Inviting immigrants in to create jobs may seem counterintuitive, but the facts are clear. Immigrant-led innovation is key to creating U.S. jobs. According to statistics from Partnership for a New American Economy, 40% of Fortune 500 companies were created by immigrants or their children. Further, between 1995 and 2005, 25% of high-tech startups in the United States had at least one immigrant founder, and these companies have created more than 450,000 jobs. Read more...
"The Challenges of Family Law and Policy in Immigration Regulation" LYNNE MARIE KOHM, Regent University - School of Law.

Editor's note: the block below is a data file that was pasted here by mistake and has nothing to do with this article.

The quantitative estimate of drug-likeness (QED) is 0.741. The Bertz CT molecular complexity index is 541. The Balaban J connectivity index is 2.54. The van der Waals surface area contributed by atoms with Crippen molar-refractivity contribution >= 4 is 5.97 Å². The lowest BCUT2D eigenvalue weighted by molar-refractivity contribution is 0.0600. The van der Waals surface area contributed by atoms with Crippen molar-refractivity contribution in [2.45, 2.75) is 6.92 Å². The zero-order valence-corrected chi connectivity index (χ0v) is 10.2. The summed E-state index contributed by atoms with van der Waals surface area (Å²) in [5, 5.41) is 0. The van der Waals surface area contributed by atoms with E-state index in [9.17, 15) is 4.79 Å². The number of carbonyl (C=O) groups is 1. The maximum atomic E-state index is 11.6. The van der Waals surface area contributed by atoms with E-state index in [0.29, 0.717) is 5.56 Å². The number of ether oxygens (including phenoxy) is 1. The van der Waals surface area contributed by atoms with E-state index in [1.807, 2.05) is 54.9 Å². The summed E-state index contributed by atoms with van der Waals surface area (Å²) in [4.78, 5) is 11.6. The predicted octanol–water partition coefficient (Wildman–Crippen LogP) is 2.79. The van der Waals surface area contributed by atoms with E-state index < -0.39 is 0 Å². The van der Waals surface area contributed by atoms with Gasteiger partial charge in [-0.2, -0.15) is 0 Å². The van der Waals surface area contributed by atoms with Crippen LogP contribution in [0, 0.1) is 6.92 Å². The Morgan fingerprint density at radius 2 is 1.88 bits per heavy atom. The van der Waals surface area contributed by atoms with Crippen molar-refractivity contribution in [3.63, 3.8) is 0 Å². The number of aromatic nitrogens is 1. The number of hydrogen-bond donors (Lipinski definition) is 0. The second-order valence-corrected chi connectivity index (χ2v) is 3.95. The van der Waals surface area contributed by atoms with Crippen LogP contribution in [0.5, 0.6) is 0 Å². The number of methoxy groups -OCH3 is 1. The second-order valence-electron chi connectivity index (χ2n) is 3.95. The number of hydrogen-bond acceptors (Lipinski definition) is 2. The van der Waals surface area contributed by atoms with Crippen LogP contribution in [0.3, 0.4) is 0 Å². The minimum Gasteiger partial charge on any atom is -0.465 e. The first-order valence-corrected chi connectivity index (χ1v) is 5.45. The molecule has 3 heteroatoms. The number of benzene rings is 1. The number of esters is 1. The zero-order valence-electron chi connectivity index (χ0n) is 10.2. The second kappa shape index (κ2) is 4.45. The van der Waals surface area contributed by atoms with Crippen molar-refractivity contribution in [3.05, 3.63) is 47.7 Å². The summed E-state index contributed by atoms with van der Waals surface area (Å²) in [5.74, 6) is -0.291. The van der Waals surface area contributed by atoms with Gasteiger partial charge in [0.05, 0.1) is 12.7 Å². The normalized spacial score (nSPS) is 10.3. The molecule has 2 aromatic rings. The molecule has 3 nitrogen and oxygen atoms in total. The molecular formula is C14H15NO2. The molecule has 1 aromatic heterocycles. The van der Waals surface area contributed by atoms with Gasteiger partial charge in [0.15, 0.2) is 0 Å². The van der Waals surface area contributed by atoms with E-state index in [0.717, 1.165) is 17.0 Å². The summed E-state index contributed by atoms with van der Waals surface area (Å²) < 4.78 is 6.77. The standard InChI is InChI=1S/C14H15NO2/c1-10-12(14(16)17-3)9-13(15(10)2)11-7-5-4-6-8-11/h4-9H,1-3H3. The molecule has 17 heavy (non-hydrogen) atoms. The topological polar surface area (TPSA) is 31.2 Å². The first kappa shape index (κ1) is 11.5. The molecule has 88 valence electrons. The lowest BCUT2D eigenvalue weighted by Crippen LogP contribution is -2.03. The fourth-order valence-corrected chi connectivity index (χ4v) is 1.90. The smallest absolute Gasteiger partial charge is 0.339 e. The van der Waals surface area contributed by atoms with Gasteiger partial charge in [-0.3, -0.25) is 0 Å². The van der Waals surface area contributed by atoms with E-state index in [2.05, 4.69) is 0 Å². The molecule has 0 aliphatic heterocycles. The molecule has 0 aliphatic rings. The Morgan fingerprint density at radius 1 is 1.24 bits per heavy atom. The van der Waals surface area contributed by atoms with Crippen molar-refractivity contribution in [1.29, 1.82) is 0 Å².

Stable nations and societies are largely based on stable family law and policy. Questions of family preservation and stability in immigration policy present new dimensions of legal intervention. Offering a review of the relevant literature, this paper presents the challenges in the family law and policy discussion. It considers challenges to United States policies, particularly regarding marriage definitions, Mexican migration, and the challenge of family preservation and restoration. This research further examines global concerns, namely national stability and the need for family restoration in light of diminishing fertility rates, and multiculturalism. Finally, it offers policy principles for developing national immigration regulation, particularly toward building national stability through strong families. A comprehensive approach to family law and immigration policy is necessary, and possible. Providing principles for the formulation of strong family policy promoting national stability in the face of global mobilization of families is the key to building strong and stable future nations.